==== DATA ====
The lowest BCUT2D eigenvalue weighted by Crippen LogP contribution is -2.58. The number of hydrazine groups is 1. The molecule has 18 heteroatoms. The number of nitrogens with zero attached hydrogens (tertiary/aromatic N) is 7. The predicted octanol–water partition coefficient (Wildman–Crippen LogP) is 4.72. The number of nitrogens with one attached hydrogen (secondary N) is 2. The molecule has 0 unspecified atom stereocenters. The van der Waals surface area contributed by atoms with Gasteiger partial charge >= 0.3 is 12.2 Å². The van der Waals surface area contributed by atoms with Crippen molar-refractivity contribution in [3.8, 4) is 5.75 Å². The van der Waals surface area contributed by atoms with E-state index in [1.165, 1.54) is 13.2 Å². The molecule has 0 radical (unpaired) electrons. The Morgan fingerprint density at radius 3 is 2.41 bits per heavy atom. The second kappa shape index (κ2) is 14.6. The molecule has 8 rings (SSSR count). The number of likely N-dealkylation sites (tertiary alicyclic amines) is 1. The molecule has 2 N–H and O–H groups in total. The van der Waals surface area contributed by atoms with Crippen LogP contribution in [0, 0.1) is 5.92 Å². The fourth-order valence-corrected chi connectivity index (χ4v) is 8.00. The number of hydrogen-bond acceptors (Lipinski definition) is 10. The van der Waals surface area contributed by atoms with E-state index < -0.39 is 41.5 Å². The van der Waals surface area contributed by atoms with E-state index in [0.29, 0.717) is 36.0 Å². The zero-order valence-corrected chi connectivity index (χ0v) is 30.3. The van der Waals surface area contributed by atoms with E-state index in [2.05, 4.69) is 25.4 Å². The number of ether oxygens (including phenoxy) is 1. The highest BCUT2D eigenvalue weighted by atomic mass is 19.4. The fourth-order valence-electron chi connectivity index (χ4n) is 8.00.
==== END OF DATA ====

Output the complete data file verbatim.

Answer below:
The lowest BCUT2D eigenvalue weighted by Crippen LogP contribution is -2.58. The number of hydrazine groups is 1. The molecule has 18 heteroatoms. The number of nitrogens with zero attached hydrogens (tertiary/aromatic N) is 7. The predicted octanol–water partition coefficient (Wildman–Crippen LogP) is 4.72. The number of nitrogens with one attached hydrogen (secondary N) is 2. The molecule has 0 unspecified atom stereocenters. The van der Waals surface area contributed by atoms with Gasteiger partial charge >= 0.3 is 12.2 Å². The van der Waals surface area contributed by atoms with Crippen molar-refractivity contribution in [3.8, 4) is 5.75 Å². The van der Waals surface area contributed by atoms with E-state index in [1.165, 1.54) is 13.2 Å². The molecule has 0 radical (unpaired) electrons. The Morgan fingerprint density at radius 3 is 2.41 bits per heavy atom. The second kappa shape index (κ2) is 14.6. The molecule has 8 rings (SSSR count). The number of likely N-dealkylation sites (tertiary alicyclic amines) is 1. The molecule has 2 N–H and O–H groups in total. The van der Waals surface area contributed by atoms with Crippen LogP contribution in [0, 0.1) is 5.92 Å². The fourth-order valence-corrected chi connectivity index (χ4v) is 8.00. The number of hydrogen-bond acceptors (Lipinski definition) is 10. The van der Waals surface area contributed by atoms with E-state index < -0.39 is 41.5 Å². The van der Waals surface area contributed by atoms with E-state index in [0.29, 0.717) is 36.0 Å². The zero-order valence-corrected chi connectivity index (χ0v) is 30.3. The van der Waals surface area contributed by atoms with E-state index in [2.05, 4.69) is 25.4 Å². The number of ether oxygens (including phenoxy) is 1. The highest BCUT2D eigenvalue weighted by atomic mass is 19.4. The fourth-order valence-electron chi connectivity index (χ4n) is 8.00.